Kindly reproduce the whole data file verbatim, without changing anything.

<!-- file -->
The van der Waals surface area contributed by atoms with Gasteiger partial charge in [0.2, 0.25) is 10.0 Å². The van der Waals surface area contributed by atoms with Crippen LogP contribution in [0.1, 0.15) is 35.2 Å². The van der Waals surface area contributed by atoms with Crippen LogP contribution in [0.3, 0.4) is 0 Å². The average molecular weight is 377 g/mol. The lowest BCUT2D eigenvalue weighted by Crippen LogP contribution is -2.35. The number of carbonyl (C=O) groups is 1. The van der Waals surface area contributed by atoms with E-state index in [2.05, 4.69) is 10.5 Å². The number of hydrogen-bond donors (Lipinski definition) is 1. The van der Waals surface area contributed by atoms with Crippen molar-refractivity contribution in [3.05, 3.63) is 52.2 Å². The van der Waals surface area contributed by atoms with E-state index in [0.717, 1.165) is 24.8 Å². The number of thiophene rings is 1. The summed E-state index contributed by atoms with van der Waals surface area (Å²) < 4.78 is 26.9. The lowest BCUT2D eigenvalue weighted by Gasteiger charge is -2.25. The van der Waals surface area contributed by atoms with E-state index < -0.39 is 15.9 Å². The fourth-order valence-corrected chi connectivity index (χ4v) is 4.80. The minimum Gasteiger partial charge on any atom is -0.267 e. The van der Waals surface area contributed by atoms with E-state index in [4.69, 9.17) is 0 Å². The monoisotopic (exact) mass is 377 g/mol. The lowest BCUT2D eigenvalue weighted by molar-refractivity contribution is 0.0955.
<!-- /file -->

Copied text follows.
The van der Waals surface area contributed by atoms with Gasteiger partial charge in [0.2, 0.25) is 10.0 Å². The van der Waals surface area contributed by atoms with Crippen LogP contribution in [0.1, 0.15) is 35.2 Å². The van der Waals surface area contributed by atoms with Crippen LogP contribution in [0.3, 0.4) is 0 Å². The average molecular weight is 377 g/mol. The lowest BCUT2D eigenvalue weighted by Crippen LogP contribution is -2.35. The number of carbonyl (C=O) groups is 1. The van der Waals surface area contributed by atoms with E-state index in [2.05, 4.69) is 10.5 Å². The number of hydrogen-bond donors (Lipinski definition) is 1. The van der Waals surface area contributed by atoms with Crippen molar-refractivity contribution in [3.05, 3.63) is 52.2 Å². The van der Waals surface area contributed by atoms with E-state index in [0.717, 1.165) is 24.8 Å². The number of thiophene rings is 1. The summed E-state index contributed by atoms with van der Waals surface area (Å²) < 4.78 is 26.9. The lowest BCUT2D eigenvalue weighted by Gasteiger charge is -2.25. The van der Waals surface area contributed by atoms with E-state index < -0.39 is 15.9 Å². The fourth-order valence-corrected chi connectivity index (χ4v) is 4.80. The minimum Gasteiger partial charge on any atom is -0.267 e. The van der Waals surface area contributed by atoms with E-state index in [4.69, 9.17) is 0 Å². The monoisotopic (exact) mass is 377 g/mol. The lowest BCUT2D eigenvalue weighted by molar-refractivity contribution is 0.0955.